Thanks for the list and for highlighting the main differences between marketing YA and MG books. I, too, have been wondering about the seeming irony of publishers wanting more MG but being more aware of YA (doesn't necessarily mean more YA is published; just that my unconscious kidlit radar is usually more aware of YAs.)

Wild About Words said...

Robin,

You are so right on with each of these. Thanks for spelling it out and for the reminder to write the best book you can . . . because it all begins with that!

Donna

R.L. LaFevers said...

Natalie, I've been very happy to see more and more MG-centric sites popping up around the 'net!

Jenn, it's so funny, right after I posted that I thought, I should have mentioned book festivals. However, my personal experience with them has been tepid at best, so I am really glad to have your perspective in the mix. I especially agree with your assessment that MG works better for live events and YA for online.

Yat-Yee, it IS an odd conundrum!

Hey Donna! Thanks for commenting. And if anyone would know about writing awesome books, it would be YOU!

bfav said...

Love this advice...now to just get my MG published.

Rosanne Parry said...

There are some great middle grade blogs popping up in the last year or two. From the Mixed up Files of Middle Grade authors is one. Middle Grade Mafioso is another. Fuse #8 is one of the oldest and best known book blogs out there and she's never done young adult books. And some blogs feature both MG and YA: Cynsations, Teens Read Too, Guys Lit Wire, and Book Slut are a few.

So just because a blog is usually YA focused doesn't mean they won't feature a MG book. If the subject of the book fits the tone of the blog, the blogger would probably be glad to hear from you.

Much depends on the quality of the book, so I'm glad to see you mention Write Something Fabulous as the first step.

Susanna Leonard Hill said...

Thanks for this very comprehensive and informative list. I write Picture Books, but a lot of these same things apply, although there's probably even more gatekeeping. I'm interested in expanding to Skype (a little unsure of how successful it will be with what is a very interactive presentation) but haven't tried it yet. But like you said, in the end, it all boils down to write something amazing!

Mrs. ReaderPants said...

MGs love series books, too!

As a MS librarian, I hate that book fairs have all that junk to distract from the books. I only put out the erasers, silly pencils, and bookmarks. I ask Scholastic not to send the cases/boxes of toys and other "school supplies", and mostly, they don't.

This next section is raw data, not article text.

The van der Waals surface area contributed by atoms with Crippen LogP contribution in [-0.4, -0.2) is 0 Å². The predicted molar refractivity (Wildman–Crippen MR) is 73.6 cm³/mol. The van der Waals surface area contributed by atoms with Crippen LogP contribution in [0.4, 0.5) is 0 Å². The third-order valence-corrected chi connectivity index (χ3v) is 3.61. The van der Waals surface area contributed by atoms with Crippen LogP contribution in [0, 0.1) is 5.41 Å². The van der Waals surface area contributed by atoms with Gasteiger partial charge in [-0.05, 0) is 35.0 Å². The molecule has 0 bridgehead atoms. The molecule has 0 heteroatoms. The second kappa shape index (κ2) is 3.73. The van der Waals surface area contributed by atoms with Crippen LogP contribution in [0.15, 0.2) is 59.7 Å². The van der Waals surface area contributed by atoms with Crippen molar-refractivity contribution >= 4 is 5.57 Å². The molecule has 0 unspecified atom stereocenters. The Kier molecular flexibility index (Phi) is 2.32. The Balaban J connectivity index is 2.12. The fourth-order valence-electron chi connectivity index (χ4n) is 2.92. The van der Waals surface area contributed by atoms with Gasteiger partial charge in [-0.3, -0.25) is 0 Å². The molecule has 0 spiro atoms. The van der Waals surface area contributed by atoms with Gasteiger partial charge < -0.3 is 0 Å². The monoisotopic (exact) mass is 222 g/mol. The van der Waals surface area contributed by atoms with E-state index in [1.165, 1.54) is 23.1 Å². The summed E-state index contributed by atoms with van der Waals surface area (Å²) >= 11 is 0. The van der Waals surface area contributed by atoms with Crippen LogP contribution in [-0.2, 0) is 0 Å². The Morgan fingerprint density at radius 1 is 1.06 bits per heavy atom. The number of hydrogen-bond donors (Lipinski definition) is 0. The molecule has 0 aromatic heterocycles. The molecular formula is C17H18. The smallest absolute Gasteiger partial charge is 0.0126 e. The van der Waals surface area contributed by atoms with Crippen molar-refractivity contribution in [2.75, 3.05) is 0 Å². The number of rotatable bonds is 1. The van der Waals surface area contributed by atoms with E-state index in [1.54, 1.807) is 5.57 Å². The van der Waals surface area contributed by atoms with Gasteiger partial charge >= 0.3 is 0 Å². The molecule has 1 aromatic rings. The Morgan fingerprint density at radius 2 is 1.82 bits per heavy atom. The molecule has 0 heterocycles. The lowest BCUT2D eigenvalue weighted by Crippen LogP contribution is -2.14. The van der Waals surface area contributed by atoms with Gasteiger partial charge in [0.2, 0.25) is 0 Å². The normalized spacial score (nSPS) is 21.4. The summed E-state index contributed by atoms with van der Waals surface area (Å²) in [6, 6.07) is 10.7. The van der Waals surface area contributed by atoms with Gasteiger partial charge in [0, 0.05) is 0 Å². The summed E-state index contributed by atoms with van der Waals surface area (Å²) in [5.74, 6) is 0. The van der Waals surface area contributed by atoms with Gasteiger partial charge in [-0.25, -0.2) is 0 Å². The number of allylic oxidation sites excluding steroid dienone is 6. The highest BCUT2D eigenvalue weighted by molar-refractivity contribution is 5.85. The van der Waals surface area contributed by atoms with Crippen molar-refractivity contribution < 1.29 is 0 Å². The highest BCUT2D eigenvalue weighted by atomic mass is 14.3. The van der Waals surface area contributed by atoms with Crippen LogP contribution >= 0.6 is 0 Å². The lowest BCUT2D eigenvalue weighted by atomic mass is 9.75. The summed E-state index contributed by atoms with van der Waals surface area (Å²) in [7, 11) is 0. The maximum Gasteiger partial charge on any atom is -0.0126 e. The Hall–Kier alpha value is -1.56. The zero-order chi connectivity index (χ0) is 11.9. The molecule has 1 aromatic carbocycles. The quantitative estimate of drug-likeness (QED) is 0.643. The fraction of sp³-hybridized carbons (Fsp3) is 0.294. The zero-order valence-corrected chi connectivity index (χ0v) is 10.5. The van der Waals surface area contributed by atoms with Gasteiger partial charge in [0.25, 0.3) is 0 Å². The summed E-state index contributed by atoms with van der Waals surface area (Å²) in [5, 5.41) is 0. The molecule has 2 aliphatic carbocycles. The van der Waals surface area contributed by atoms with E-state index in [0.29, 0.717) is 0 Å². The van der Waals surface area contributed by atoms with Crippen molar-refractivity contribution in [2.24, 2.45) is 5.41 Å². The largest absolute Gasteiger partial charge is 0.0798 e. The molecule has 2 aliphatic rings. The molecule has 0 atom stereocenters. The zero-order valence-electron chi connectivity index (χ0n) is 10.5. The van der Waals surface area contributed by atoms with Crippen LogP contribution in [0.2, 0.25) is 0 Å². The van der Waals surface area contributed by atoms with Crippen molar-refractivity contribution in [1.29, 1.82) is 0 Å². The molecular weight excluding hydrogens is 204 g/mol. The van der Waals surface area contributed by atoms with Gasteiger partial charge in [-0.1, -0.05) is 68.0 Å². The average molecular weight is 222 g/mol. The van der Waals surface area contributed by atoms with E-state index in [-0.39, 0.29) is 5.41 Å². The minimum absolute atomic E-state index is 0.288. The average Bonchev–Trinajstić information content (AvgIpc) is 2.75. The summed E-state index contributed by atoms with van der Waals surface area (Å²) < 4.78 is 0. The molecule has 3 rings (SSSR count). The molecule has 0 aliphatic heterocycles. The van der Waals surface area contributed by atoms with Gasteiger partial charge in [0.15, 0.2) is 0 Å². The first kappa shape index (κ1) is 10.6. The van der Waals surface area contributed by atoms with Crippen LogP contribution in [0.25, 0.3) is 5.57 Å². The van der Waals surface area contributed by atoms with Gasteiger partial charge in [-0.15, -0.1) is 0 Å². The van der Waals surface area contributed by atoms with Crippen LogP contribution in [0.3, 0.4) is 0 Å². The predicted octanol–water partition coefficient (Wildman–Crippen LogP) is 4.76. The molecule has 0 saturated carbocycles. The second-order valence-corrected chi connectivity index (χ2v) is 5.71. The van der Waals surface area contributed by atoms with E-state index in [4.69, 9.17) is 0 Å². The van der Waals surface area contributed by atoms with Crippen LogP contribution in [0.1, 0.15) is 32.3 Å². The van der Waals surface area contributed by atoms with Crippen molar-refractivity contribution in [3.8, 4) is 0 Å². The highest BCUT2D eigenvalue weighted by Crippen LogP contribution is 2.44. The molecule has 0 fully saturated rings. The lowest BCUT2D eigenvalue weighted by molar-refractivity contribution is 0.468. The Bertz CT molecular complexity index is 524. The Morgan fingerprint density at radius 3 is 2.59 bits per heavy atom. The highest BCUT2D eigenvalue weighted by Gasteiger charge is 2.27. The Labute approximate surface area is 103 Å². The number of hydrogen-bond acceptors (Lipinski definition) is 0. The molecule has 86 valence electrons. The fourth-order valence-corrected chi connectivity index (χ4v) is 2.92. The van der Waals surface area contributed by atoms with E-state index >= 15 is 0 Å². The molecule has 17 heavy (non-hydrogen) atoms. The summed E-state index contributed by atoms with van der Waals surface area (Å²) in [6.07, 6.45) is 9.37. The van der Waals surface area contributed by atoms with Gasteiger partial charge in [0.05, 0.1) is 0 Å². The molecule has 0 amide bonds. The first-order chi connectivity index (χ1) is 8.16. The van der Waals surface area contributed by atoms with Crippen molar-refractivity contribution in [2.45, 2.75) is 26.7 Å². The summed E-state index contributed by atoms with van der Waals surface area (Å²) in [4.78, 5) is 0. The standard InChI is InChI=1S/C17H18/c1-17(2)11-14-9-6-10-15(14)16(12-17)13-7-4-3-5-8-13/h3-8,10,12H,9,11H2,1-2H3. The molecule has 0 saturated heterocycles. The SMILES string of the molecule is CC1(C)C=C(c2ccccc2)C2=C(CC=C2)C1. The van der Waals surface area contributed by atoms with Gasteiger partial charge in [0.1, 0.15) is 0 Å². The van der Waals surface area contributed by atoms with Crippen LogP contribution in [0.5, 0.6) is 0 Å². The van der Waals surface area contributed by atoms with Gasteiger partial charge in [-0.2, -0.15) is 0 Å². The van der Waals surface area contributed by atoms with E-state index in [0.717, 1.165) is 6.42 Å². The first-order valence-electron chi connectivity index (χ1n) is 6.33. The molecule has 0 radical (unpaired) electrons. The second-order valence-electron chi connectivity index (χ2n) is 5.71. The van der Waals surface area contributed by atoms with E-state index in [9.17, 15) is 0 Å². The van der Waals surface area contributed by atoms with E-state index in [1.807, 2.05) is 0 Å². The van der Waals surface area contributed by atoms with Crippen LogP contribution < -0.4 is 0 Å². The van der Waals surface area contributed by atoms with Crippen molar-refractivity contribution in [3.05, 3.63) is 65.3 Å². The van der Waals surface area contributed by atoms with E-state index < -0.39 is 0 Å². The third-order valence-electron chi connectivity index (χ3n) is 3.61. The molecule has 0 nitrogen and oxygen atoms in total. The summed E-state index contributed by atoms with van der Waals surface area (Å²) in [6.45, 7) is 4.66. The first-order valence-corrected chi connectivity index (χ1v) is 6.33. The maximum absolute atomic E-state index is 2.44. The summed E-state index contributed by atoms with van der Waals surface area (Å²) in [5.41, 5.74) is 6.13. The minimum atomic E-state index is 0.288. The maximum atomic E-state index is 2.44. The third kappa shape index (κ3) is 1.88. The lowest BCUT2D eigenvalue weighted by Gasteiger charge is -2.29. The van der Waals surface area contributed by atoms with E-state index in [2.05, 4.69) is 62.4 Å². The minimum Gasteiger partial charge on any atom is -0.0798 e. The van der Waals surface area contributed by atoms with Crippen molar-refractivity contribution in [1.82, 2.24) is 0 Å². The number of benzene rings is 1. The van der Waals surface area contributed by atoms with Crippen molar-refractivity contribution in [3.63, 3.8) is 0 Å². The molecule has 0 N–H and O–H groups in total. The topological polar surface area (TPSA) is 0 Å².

Amanda Ashby said...

Thanks for this great and very timely post! I've got some MG books coming out next year so I'll be re-reading this several times over the next few months (and as a promotional introvert, I'm hoping it will help!)

Jess said...

Love the marketing tips for MG! Thanks, ladies!

Kristen Kittscher said...

I'm so grateful for this detailed round-up! My first MG book is coming out in early 2013, and I've been wondering about the effectiveness of online vs. in-person marketing. Thanks, too, Jenn for your added comment.

Walden Pond said...

As an imprint that exclusively publishes middle grade books, we couldn't agree more with all of your points. We work within many of the realms you mention and encourage our authors to do the same. It has worked very well for us. Thanks for putting together this fantastic resource for authors!

Walden Pond Press

S.C.Skillman said...

Thank you for such a helpful and interesting blog - I shall be adding it to my favourites. I'm concentrating on promoting my novel through online marketing / social networking at the moment. I'm working to overcome that "shrinking violet" horror of asking people directly for what you want, & accepting that you may be totally ignored. So far I've found people responsive and genuinely keen to help. Clearly I should do more of "asking for what I want" - it works!

Simon Haynes said...

Great post thanks! I'm new to MG after years writing adult science fiction, and I'm learning something new every day. Some of my contacts (e.g. booksellers) are the same across both genres, but MG does require a different approach in many areas.